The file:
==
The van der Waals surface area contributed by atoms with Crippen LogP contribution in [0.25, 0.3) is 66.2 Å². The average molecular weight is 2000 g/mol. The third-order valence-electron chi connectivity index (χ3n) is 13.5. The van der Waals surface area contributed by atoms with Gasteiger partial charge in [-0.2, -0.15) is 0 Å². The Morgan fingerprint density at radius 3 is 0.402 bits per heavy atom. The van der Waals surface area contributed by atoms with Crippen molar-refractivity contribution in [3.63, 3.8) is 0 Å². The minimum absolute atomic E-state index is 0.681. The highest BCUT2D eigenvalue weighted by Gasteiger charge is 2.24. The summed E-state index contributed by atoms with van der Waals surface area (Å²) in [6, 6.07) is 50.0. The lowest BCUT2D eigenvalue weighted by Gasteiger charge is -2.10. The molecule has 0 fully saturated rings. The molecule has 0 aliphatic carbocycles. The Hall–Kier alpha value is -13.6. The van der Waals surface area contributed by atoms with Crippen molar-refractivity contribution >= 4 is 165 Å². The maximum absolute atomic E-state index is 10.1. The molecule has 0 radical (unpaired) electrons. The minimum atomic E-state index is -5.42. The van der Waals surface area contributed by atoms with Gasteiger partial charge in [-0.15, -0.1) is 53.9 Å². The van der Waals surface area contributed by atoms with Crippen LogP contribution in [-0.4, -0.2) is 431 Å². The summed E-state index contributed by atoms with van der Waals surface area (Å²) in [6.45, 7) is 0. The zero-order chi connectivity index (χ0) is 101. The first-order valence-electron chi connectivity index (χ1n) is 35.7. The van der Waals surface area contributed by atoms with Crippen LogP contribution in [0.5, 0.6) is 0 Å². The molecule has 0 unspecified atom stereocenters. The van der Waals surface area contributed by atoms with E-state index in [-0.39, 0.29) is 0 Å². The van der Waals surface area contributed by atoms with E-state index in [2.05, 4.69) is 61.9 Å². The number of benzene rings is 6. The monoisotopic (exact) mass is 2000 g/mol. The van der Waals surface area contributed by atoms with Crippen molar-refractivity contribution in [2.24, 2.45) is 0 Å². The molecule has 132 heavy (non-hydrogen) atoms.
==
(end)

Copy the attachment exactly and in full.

The van der Waals surface area contributed by atoms with Crippen LogP contribution in [0.25, 0.3) is 66.2 Å². The average molecular weight is 2000 g/mol. The third-order valence-electron chi connectivity index (χ3n) is 13.5. The van der Waals surface area contributed by atoms with Gasteiger partial charge in [-0.2, -0.15) is 0 Å². The Morgan fingerprint density at radius 3 is 0.402 bits per heavy atom. The van der Waals surface area contributed by atoms with Crippen molar-refractivity contribution in [3.63, 3.8) is 0 Å². The minimum absolute atomic E-state index is 0.681. The highest BCUT2D eigenvalue weighted by Gasteiger charge is 2.24. The summed E-state index contributed by atoms with van der Waals surface area (Å²) in [6, 6.07) is 50.0. The lowest BCUT2D eigenvalue weighted by Gasteiger charge is -2.10. The molecule has 0 fully saturated rings. The molecule has 0 aliphatic carbocycles. The Hall–Kier alpha value is -13.6. The van der Waals surface area contributed by atoms with Crippen molar-refractivity contribution >= 4 is 165 Å². The maximum absolute atomic E-state index is 10.1. The molecule has 0 radical (unpaired) electrons. The minimum atomic E-state index is -5.42. The van der Waals surface area contributed by atoms with Gasteiger partial charge in [-0.15, -0.1) is 53.9 Å². The van der Waals surface area contributed by atoms with Crippen LogP contribution in [-0.4, -0.2) is 431 Å². The summed E-state index contributed by atoms with van der Waals surface area (Å²) in [6.45, 7) is 0. The zero-order chi connectivity index (χ0) is 101. The first-order valence-electron chi connectivity index (χ1n) is 35.7. The van der Waals surface area contributed by atoms with Crippen LogP contribution in [0.5, 0.6) is 0 Å². The molecule has 0 unspecified atom stereocenters. The van der Waals surface area contributed by atoms with E-state index in [-0.39, 0.29) is 0 Å². The van der Waals surface area contributed by atoms with E-state index in [2.05, 4.69) is 61.9 Å². The number of benzene rings is 6. The monoisotopic (exact) mass is 2000 g/mol. The van der Waals surface area contributed by atoms with Crippen molar-refractivity contribution in [2.24, 2.45) is 0 Å². The molecule has 132 heavy (non-hydrogen) atoms.